Mark Snow didn’t only write the theme, but almost all of the music ever heard on the show throughout all nine seasons. One of my favorite pieces of his plays at the end of “Triangle” in season six when after a near death experience, Mulder tells Scully he loves her for the first time. Snow created a lighter, happier variation of The X-Files theme song, minus the creepy, slow overtones:

I don’t know if it’s just the emotionally charged scene behind it, but every time I hear this my heart nearly explodes with joy. If you were to express the concept or emotion of love musically, this is how you would do it. It’s light and happy, but also passionate and fierce at times. Contrariwise, Snow is a master at evoking tears of sadness. His “This is Not Happening” theme all but kills me, biting at the pain already inflicted by the scene it plays over: Scully discovering Mulder’s corpse, left behind by his alien abductors. Fans of the show know, that we got our beloved Mulder back thanks to alien physiology, but at the time, with Duchovny discussing leaving the show, he really might have been gone forever. At around 1:40 is where this one really starts breaking your heart:

But what The X-Files is most widely known for, is its horror factor, and Snow has no problem bringing the creep either:

The first time I heard this in the episode “Soft Light,” it was all I needed to give me Goosebumps, before even the first death occurred for the agents to investigate. So many of his themes are downright nightmare inducing, especially when you fall asleep watching your DVDs and then wake up to a horrifying picture on your menu screen accompanied by such an eerie tune.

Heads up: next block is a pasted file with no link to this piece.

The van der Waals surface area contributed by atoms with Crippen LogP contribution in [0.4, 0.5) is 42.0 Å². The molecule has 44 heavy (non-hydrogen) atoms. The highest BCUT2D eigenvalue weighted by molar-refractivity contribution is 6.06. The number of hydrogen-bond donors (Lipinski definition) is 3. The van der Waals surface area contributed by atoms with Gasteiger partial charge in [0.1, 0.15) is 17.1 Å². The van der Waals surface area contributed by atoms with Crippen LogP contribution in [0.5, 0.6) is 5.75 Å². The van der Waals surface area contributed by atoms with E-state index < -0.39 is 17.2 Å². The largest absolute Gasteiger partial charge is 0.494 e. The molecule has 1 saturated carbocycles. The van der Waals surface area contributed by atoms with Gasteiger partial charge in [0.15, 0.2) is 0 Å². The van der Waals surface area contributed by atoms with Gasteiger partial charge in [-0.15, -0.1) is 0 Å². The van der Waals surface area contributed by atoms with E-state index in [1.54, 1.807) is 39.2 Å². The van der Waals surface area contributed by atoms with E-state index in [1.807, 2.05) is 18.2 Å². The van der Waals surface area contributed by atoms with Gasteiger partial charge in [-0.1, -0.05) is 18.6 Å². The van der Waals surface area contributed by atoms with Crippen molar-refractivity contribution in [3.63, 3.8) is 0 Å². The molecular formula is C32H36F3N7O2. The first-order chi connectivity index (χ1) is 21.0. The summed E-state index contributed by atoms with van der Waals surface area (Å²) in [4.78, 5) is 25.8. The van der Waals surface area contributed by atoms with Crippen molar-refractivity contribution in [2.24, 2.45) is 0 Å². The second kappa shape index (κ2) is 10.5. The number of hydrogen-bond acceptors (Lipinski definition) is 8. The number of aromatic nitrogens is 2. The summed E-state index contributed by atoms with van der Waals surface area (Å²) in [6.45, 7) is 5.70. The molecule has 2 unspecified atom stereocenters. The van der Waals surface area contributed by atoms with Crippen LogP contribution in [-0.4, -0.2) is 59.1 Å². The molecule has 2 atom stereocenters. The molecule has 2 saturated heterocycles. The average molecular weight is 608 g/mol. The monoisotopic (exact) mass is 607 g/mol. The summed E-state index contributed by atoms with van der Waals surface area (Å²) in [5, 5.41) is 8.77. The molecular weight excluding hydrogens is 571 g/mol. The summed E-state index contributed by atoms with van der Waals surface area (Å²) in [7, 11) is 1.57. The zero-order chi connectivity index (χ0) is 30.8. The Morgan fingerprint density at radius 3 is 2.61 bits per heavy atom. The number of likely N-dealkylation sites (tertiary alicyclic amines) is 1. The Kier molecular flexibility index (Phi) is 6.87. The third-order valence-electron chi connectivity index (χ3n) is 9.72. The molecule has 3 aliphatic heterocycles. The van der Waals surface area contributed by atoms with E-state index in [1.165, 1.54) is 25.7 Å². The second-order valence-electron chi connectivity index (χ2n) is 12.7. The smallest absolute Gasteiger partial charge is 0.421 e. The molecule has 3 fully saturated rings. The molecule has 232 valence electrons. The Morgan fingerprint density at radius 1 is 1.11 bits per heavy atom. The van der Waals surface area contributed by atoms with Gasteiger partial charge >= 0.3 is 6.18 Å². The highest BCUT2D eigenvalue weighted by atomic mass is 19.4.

It isn’t always Mark Snow alone, but a collaboration of writers and musicians, choosing the right music for the writing and story. In “Closure” when Mulder finally learns the tragic fate of his sister, Samantha, “My Weakness” by Moby is playing, and while this isn’t at all my type of music outside of the show, it was the absolute perfect piece for this scene. To illustrate this point, I’m using a video by XFyellowbee, one of my favorite Youtube fan vid makers. Yellowbee incorporates the song into one of many beautiful themes on the show: that souls reside eternally in starlight:

If you enjoy this video, be sure to check out more of Yellowbee’s compilations; you won’t be disappointed.

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Gillian Anderson used another Moby song, “Sky is Broken,” in an episode she wrote entitled “All Things.” In the episode, the song plays over a number of profound moments for Scully, where her world seems to slow down and she contemplates how every decision she’s made has ultimately led to her sitting on Mulder’s couch with him, a part of his quest.

At the end, it plays over a conversation between Mulder and Scully about fate, during which Scully falls asleep, and Mulder covers her with a blanket and pushes her hair behind her ear. Taking a moment to admire her face, and how lucky he is to have her in his life, his whole world slows down.

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In addition to the music you hear in the individual X-Files episodes, the show has spawned a soundtrack of pieces inspired by the show, though a few of them don’t necessarily make an appearance in the episodes. The first was entitled Songs in the Key of X, and featured incredibly fitting melodies for the theme of the show such as “Unmarked Helicopters” by Soul Coughing that one of my favorite characters, Max listens to in the episode “Max.” It also features “Red Right Hand” that can be heard playing in Duane Barry’s car after he’s kidnapped Scully, “Frenzy,” from the episode “Humbug” and my personal favorite, a Foo Fighters cover of Gary Numan’s “Down in the Park” that never appeared in an episode:

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I also just adore the artwork on Songs in the Key of X, but that’s a post for another day.